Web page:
Another reason to seek Classic Christianity is release from Christian cultural myopia, from small-mindedness about the things of Christ, theology, and the world. CS Lewis, in his introduction to St. Athanasius’ On the Incarnation, says:
Every age has its own outlook. It is specially good at seeing certain truths and specially liable to make certain mistakes. We all, therefore, need the books that will correct the characteristic mistakes of our own period. And that means the old books. All contemporary writers share to some extent the contemporary outlook. (4-5)
He recommends, “It is a good rule, after reading a new book, never to allow yourself another new one till you have read an old one in between.” (4) As well, the following from Chesterton was one of the inspirations for me to start a “Classic Christianity” small group:
The highest use of the great masters of literature is not literary; it is apart from their superb style and even from their emotional inspiration. The first use of good literature is that it prevents a man from being merely modern. To be merely modern is to condemn oneself to an ultimate narrowness; just as to spend one’s last earthly money on the newest hat is to condemn oneself to the old-fashioned. The road of the ancient centuries is strewn with dead moderns. Literature, classic and enduring literature, does its best work in reminding us perpetually of the whole round of truth and balancing other and older ideas against the ideas to which we might for a moment be prone. (“On Reading“)
And Thomas C. Oden and those in the paleo-orthodox camp would agree, calling us to return to our heritage and roots as a source of theology.
Third, I think that Classic Christianity is a remedy to the post-evangelical malaise. Many raised in evangelical traditions have found something lacking, and do not wish to ask the Buddhist or Wiccan next door for advice. There is more to worship than what one blogger calls “top-40 style songs”, more to theology than the past 10 to 50 years of scholarship, more to liturgy than the liturgical reforms of the sixties and seventies, more to God than our “experience” of Him, more to God than a good feeling, more to God than fast-paced music and happy-clappiness, more to God than mere justification, more to God than the same prayers, Bible-readings, and worship-services in an endless cycle that has little potency. More. Much more. For God is huge, big, tremendous. And so many evangelicals have found themselves disillusioned with modern conservative Christianity as well as with modern liberal Christianity, postmodern Christianity, and that thing we call “church” anyway.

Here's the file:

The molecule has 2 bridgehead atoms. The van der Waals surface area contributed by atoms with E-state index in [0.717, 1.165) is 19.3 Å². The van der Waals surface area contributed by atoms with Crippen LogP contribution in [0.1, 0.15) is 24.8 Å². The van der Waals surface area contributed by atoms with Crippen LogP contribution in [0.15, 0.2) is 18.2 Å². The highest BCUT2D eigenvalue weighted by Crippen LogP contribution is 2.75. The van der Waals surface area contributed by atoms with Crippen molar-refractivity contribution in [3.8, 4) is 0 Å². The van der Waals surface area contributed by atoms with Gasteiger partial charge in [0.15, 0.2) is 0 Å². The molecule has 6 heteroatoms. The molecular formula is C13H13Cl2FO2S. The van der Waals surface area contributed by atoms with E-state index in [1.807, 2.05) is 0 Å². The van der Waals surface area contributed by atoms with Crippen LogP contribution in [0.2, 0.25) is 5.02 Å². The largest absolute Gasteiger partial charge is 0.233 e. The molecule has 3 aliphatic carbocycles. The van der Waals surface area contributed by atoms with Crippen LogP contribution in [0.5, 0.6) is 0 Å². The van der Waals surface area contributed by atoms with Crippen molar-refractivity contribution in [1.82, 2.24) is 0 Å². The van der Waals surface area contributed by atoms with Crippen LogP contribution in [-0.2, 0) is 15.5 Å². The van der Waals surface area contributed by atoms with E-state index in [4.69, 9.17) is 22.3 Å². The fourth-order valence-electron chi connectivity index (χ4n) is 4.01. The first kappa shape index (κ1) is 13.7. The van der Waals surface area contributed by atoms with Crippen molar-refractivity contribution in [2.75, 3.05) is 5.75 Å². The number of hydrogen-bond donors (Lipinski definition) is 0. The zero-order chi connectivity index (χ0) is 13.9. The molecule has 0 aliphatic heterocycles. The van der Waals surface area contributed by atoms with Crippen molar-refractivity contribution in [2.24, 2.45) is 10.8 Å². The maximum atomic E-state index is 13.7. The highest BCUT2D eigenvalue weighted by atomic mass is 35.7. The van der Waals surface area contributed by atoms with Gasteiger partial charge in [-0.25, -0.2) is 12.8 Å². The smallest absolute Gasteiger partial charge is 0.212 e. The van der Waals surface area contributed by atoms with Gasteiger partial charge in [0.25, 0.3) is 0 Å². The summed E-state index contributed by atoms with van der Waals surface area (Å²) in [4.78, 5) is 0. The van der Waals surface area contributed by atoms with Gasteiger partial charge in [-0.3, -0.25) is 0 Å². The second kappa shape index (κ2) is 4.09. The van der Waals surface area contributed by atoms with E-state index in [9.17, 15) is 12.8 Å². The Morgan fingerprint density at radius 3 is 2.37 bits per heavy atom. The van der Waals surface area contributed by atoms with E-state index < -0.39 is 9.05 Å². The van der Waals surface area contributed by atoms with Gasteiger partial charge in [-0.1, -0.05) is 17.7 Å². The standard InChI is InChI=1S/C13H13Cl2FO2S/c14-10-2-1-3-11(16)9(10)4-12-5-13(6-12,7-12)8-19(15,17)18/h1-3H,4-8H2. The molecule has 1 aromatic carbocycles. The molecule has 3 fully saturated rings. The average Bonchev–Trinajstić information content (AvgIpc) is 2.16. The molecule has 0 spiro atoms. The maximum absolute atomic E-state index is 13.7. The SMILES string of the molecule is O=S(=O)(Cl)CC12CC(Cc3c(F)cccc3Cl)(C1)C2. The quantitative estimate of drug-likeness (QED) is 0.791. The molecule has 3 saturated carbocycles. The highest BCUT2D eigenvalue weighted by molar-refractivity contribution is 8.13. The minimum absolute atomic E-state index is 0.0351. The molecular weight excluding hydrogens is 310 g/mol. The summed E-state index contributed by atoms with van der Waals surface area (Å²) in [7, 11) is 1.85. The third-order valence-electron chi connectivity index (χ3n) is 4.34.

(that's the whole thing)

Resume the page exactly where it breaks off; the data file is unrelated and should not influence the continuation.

Classic Christianity is a relief from these things.
Come, journey with me.
Chesterton, G.K. “On Reading,” Essays and Poems, London, 1958, 21-24.
Lewis, C.S. “Introduction,” On the Incarnation by St. Athanasius, Crestwood, NY, 1996, 3-10.